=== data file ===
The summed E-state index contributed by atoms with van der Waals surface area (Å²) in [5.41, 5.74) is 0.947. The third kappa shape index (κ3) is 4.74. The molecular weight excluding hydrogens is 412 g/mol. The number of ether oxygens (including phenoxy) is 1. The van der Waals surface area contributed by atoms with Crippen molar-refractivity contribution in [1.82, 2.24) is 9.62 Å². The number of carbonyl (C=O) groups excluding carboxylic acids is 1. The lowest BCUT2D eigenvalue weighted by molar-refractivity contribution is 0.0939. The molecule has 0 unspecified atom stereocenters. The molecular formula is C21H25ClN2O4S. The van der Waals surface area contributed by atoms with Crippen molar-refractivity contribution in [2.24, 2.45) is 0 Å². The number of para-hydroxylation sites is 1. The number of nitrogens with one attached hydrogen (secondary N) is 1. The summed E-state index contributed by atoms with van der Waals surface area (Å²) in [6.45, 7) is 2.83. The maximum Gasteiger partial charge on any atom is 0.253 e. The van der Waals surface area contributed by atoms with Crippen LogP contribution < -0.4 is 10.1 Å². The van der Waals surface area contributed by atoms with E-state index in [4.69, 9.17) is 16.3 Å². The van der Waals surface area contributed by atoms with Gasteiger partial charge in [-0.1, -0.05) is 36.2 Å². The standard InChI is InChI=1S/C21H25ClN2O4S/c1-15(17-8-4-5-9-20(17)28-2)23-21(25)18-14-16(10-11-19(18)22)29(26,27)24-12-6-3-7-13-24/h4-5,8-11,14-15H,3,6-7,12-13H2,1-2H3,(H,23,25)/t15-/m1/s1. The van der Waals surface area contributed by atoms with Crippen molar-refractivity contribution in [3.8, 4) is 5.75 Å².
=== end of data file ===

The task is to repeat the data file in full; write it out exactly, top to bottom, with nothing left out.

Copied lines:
The summed E-state index contributed by atoms with van der Waals surface area (Å²) in [5.41, 5.74) is 0.947. The third kappa shape index (κ3) is 4.74. The molecular weight excluding hydrogens is 412 g/mol. The number of ether oxygens (including phenoxy) is 1. The van der Waals surface area contributed by atoms with Crippen molar-refractivity contribution in [1.82, 2.24) is 9.62 Å². The number of carbonyl (C=O) groups excluding carboxylic acids is 1. The lowest BCUT2D eigenvalue weighted by molar-refractivity contribution is 0.0939. The molecule has 0 unspecified atom stereocenters. The molecular formula is C21H25ClN2O4S. The van der Waals surface area contributed by atoms with Crippen molar-refractivity contribution in [2.24, 2.45) is 0 Å². The number of para-hydroxylation sites is 1. The number of nitrogens with one attached hydrogen (secondary N) is 1. The summed E-state index contributed by atoms with van der Waals surface area (Å²) in [6.45, 7) is 2.83. The maximum Gasteiger partial charge on any atom is 0.253 e. The van der Waals surface area contributed by atoms with Crippen LogP contribution < -0.4 is 10.1 Å². The van der Waals surface area contributed by atoms with E-state index in [4.69, 9.17) is 16.3 Å². The van der Waals surface area contributed by atoms with Gasteiger partial charge in [-0.1, -0.05) is 36.2 Å². The standard InChI is InChI=1S/C21H25ClN2O4S/c1-15(17-8-4-5-9-20(17)28-2)23-21(25)18-14-16(10-11-19(18)22)29(26,27)24-12-6-3-7-13-24/h4-5,8-11,14-15H,3,6-7,12-13H2,1-2H3,(H,23,25)/t15-/m1/s1. The van der Waals surface area contributed by atoms with Crippen molar-refractivity contribution in [3.8, 4) is 5.75 Å².